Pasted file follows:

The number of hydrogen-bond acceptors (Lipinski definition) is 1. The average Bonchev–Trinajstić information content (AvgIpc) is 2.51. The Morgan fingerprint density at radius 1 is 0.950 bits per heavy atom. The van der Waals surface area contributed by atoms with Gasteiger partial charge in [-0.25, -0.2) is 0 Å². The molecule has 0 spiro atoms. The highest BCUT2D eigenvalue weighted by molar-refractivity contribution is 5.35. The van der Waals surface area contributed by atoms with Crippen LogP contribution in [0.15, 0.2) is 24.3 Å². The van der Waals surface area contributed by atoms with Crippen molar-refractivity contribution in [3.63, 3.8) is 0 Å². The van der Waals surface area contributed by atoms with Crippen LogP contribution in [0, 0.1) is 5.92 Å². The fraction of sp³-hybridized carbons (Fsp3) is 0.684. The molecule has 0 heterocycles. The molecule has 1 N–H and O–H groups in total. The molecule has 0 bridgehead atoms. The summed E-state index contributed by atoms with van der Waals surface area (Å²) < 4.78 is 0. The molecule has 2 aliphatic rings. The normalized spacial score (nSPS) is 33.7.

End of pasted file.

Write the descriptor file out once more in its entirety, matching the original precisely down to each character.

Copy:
The number of hydrogen-bond acceptors (Lipinski definition) is 1. The average Bonchev–Trinajstić information content (AvgIpc) is 2.51. The Morgan fingerprint density at radius 1 is 0.950 bits per heavy atom. The van der Waals surface area contributed by atoms with Gasteiger partial charge in [-0.25, -0.2) is 0 Å². The molecule has 0 spiro atoms. The highest BCUT2D eigenvalue weighted by molar-refractivity contribution is 5.35. The van der Waals surface area contributed by atoms with Crippen LogP contribution in [0.15, 0.2) is 24.3 Å². The van der Waals surface area contributed by atoms with Crippen molar-refractivity contribution in [3.63, 3.8) is 0 Å². The van der Waals surface area contributed by atoms with Crippen LogP contribution in [0, 0.1) is 5.92 Å². The fraction of sp³-hybridized carbons (Fsp3) is 0.684. The molecule has 0 heterocycles. The molecule has 1 N–H and O–H groups in total. The molecule has 0 bridgehead atoms. The summed E-state index contributed by atoms with van der Waals surface area (Å²) < 4.78 is 0. The molecule has 2 aliphatic rings. The normalized spacial score (nSPS) is 33.7.